Cape Verde Mobility Consignment

By April 28, 2017Case Studies

The tale of how one woman included mobility equipment when packing for her new life in Cape Verde

Africa provides some of the most spectacular landscapes in the world, from blinding white deserts, to lush Savannah, to deep mysterious forest. Biologically and geographically, it is a fascinating continent however, when it comes to providing aid to some of its least fortunate citizens, such wonders can become the very elements that preclude them from suitable mobility equipment.
Cape Verde lies off the West coast of Senegal, the islands of which rely on an infrequent flying hospital. Julie Walmsley who moved to Boa Vista, Cape Verde full time in 2016, before which she spent five months of each year there with her partner, noticed a profound lack in mobility equipment for people with physical disabilities amongst its 12,000 inhabitants.

The local health centre provides basic medical assistance for expectant mothers and conditions that require more immediate treatment such as fevers. Anything more serious, and the patient has to be flown out to receive treatment which can be very expensive without health insurance. The centre also does not provide ongoing rehabilitation and equipment to people with physical disabilities.

“When I knew I was going to be sending a container to furnish a house,” Julie writes, “I knew I would not need all the space for furnishings and so had the idea to bring mobility equipment and wheelchairs for the older population”.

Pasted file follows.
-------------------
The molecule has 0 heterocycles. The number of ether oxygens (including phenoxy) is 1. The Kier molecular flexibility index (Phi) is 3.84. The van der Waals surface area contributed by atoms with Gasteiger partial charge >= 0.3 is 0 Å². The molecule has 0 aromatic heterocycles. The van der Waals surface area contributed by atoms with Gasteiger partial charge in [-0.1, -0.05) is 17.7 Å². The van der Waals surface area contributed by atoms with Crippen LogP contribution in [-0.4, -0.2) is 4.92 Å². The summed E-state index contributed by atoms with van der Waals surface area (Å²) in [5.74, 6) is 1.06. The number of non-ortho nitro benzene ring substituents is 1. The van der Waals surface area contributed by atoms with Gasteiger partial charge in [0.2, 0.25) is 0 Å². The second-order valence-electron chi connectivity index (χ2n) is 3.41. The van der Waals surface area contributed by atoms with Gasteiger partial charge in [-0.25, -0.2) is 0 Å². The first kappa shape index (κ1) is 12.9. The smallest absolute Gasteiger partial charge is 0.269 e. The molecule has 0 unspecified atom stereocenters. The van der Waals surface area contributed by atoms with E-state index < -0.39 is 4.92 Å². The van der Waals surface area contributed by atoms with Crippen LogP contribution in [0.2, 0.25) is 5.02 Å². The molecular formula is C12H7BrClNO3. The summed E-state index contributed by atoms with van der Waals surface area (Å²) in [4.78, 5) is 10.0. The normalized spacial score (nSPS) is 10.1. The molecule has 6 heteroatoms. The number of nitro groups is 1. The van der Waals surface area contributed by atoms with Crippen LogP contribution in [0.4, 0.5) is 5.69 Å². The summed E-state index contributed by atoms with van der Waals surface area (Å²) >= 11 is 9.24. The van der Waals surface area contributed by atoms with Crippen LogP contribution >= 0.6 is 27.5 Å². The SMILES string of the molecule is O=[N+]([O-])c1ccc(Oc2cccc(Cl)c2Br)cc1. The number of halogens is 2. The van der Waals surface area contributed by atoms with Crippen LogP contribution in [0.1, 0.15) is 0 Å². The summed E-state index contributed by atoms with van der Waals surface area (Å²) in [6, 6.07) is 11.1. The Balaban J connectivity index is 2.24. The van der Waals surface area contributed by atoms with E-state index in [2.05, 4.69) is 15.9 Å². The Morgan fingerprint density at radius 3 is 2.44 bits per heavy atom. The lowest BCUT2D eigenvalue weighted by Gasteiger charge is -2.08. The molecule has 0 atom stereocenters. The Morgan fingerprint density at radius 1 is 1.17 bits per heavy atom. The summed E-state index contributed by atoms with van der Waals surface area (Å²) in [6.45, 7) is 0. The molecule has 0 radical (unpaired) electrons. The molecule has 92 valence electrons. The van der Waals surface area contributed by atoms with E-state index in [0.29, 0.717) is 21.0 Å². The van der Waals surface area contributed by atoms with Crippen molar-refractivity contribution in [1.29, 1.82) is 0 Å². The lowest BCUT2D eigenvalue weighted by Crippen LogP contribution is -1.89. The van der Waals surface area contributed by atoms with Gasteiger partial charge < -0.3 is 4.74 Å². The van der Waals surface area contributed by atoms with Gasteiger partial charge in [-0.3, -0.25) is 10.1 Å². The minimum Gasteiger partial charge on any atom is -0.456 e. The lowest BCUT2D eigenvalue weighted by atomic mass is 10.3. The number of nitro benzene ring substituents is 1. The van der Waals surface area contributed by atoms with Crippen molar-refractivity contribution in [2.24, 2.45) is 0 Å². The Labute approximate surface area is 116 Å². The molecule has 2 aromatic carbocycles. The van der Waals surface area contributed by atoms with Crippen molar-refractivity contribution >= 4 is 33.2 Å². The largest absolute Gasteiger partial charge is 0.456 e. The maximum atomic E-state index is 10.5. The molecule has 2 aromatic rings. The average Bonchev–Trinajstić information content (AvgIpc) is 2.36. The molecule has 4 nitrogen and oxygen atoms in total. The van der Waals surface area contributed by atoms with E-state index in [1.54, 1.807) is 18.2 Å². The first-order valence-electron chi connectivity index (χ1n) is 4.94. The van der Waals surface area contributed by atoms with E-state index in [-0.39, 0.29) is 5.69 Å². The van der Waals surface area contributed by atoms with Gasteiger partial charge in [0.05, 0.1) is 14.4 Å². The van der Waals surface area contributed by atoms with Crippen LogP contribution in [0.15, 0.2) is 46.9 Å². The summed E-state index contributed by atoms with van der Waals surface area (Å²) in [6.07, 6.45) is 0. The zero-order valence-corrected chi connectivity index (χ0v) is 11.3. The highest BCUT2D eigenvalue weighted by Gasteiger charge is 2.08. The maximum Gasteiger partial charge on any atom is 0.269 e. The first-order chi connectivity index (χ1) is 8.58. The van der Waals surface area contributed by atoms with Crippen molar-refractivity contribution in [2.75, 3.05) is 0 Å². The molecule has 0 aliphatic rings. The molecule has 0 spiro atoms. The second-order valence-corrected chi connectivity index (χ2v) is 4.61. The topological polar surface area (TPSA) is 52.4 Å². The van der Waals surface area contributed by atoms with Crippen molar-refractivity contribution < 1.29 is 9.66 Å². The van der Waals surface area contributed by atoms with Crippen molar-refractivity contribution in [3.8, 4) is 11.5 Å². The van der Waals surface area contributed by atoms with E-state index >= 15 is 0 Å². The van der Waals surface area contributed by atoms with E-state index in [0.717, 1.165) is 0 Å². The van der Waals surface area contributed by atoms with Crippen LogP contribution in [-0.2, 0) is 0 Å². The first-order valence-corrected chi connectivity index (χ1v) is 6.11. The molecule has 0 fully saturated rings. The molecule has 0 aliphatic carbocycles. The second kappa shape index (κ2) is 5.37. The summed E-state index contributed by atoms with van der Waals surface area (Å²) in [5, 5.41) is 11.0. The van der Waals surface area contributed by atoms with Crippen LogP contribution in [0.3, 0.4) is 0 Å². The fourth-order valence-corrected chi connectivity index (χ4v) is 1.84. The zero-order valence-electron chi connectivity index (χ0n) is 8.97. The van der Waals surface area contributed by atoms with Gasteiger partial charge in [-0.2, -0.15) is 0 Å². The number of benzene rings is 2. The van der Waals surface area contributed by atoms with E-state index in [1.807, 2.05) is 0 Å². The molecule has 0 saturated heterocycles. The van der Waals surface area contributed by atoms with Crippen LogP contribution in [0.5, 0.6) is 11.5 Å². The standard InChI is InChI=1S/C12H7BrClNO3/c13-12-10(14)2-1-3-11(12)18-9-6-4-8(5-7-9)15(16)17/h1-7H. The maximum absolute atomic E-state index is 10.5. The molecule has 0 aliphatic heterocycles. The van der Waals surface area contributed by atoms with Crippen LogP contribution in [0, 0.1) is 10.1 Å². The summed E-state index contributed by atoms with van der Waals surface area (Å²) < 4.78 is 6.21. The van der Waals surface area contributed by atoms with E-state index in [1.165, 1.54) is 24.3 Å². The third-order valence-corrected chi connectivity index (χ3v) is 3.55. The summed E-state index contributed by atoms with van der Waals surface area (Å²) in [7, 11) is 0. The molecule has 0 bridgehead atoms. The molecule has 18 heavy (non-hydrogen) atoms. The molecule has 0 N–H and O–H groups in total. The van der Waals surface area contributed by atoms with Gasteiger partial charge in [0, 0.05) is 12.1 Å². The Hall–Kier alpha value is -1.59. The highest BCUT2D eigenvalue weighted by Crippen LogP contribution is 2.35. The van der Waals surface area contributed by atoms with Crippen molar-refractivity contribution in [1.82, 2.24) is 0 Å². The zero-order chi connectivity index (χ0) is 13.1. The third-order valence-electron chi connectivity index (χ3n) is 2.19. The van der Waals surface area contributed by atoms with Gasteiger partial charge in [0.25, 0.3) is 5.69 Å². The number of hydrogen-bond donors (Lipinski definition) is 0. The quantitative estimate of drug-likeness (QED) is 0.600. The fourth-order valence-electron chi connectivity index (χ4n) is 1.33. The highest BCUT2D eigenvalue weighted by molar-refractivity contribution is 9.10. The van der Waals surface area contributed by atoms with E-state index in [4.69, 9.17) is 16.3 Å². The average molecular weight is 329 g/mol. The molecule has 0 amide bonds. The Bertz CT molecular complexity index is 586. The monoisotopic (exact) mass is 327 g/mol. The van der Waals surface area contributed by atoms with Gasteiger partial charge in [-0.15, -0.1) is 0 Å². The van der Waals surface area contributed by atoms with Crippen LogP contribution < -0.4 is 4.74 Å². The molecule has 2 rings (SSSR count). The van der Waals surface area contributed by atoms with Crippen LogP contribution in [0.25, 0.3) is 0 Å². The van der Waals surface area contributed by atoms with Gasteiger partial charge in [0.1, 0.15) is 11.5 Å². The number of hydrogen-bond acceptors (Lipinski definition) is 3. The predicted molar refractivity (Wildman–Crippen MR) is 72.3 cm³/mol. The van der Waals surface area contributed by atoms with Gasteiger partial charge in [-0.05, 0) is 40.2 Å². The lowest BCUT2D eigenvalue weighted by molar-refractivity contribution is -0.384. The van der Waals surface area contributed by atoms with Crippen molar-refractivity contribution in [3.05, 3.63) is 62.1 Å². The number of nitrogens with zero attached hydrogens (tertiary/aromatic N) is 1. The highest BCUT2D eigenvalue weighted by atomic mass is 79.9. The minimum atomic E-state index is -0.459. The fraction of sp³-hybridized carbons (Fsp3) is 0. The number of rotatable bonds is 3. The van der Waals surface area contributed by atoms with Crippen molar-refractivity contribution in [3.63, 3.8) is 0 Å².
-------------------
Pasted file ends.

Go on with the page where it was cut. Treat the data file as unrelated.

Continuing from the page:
Julie asked Legs4Africa for equipment. “Absolutely, yes” says Phil Tunstall, head of operations. “At that time we were collecting all mobility equipment, a scheme which we’ve now closed to focus on just prosthetic legs. This was a great opportunity to get equipment out to somewhere we hadn’t yet reached.

So, in the autumn of 2016, there was not only Julie’s possessions in the shipping container bound for Boa Vista, but also 35 Zimmer Frames, 7 Wheelchairs, 2 Kids Wheelchairs, 1 Wheeled walker and 10 Orthotic splints.

Despite this shipment being humanitarian aid, Julie still faced problems with port officials:

“Unloading it was a real pain. Even though the port authorities knew I was distributing the items free within the community, they still forced me to pay tax for bringing the items into the country. Sometimes giving equipment to people was difficult too, Cape verdiens are a fiercely proud and independent people who get by with the minimum of support from anyone except their family, and it took a lot of persuasion by friends and family before people took something, even though it might improve their quality of life.”

Julie’s mission to help people with physical disabilities on Cape Verde has been a resounding success. Most, if not all people who require support equipment now have it. Julie’s next goal is to assist people in similar situations on the smaller islands in the archipelago.

“Thanks so much to Phil and his team. It is unbelievable that all this equipment used only once is discarded. This wasteful attitude is extremely outdated in the current world climate, but at least there are thoughtful organisations like Legs4Africa who are putting it to good use in countries where people would don’t have easy access to such vital equipment.”